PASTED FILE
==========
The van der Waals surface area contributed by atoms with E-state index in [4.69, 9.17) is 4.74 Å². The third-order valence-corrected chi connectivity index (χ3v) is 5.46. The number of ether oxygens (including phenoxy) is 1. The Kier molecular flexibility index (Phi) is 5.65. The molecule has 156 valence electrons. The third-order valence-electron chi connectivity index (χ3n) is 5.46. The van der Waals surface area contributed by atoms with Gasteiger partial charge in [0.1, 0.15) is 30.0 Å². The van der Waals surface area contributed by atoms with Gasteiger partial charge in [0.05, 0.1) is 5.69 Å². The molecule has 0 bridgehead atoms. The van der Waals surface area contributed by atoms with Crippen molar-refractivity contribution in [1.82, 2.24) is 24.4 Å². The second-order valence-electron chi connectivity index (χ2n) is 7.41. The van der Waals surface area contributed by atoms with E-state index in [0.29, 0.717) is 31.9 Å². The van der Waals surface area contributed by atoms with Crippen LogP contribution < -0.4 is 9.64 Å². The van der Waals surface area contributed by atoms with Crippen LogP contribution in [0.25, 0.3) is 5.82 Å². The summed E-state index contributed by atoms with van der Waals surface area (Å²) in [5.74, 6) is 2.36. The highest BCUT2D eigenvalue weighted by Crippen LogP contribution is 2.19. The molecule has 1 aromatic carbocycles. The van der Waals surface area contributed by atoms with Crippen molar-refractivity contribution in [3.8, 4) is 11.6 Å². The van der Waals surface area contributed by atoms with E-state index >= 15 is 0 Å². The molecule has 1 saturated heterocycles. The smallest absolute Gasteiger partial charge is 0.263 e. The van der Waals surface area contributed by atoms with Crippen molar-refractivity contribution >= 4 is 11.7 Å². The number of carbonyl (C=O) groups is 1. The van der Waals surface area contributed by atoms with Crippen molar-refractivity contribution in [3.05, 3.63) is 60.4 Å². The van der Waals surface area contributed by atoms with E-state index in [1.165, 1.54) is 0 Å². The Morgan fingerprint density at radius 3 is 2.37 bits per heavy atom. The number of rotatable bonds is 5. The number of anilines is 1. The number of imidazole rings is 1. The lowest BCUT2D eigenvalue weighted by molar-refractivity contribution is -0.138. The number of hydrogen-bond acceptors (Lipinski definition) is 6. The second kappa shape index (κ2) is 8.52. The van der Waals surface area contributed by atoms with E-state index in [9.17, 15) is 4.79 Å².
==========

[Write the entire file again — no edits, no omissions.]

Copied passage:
The van der Waals surface area contributed by atoms with E-state index in [4.69, 9.17) is 4.74 Å². The third-order valence-corrected chi connectivity index (χ3v) is 5.46. The number of ether oxygens (including phenoxy) is 1. The Kier molecular flexibility index (Phi) is 5.65. The molecule has 156 valence electrons. The third-order valence-electron chi connectivity index (χ3n) is 5.46. The van der Waals surface area contributed by atoms with Gasteiger partial charge in [0.1, 0.15) is 30.0 Å². The van der Waals surface area contributed by atoms with Gasteiger partial charge in [0.05, 0.1) is 5.69 Å². The molecule has 0 bridgehead atoms. The van der Waals surface area contributed by atoms with Crippen molar-refractivity contribution in [1.82, 2.24) is 24.4 Å². The second-order valence-electron chi connectivity index (χ2n) is 7.41. The van der Waals surface area contributed by atoms with E-state index in [0.29, 0.717) is 31.9 Å². The van der Waals surface area contributed by atoms with Crippen LogP contribution < -0.4 is 9.64 Å². The van der Waals surface area contributed by atoms with Crippen LogP contribution in [0.25, 0.3) is 5.82 Å². The summed E-state index contributed by atoms with van der Waals surface area (Å²) in [5.74, 6) is 2.36. The highest BCUT2D eigenvalue weighted by Crippen LogP contribution is 2.19. The molecule has 1 aromatic carbocycles. The van der Waals surface area contributed by atoms with Crippen molar-refractivity contribution in [3.8, 4) is 11.6 Å². The van der Waals surface area contributed by atoms with E-state index >= 15 is 0 Å². The molecule has 1 saturated heterocycles. The smallest absolute Gasteiger partial charge is 0.263 e. The van der Waals surface area contributed by atoms with Crippen molar-refractivity contribution >= 4 is 11.7 Å². The number of carbonyl (C=O) groups is 1. The van der Waals surface area contributed by atoms with Crippen molar-refractivity contribution in [3.05, 3.63) is 60.4 Å². The van der Waals surface area contributed by atoms with E-state index in [1.165, 1.54) is 0 Å². The Morgan fingerprint density at radius 3 is 2.37 bits per heavy atom. The number of rotatable bonds is 5. The number of anilines is 1. The number of imidazole rings is 1. The lowest BCUT2D eigenvalue weighted by molar-refractivity contribution is -0.138. The number of hydrogen-bond acceptors (Lipinski definition) is 6. The second kappa shape index (κ2) is 8.52. The van der Waals surface area contributed by atoms with E-state index in [9.17, 15) is 4.79 Å².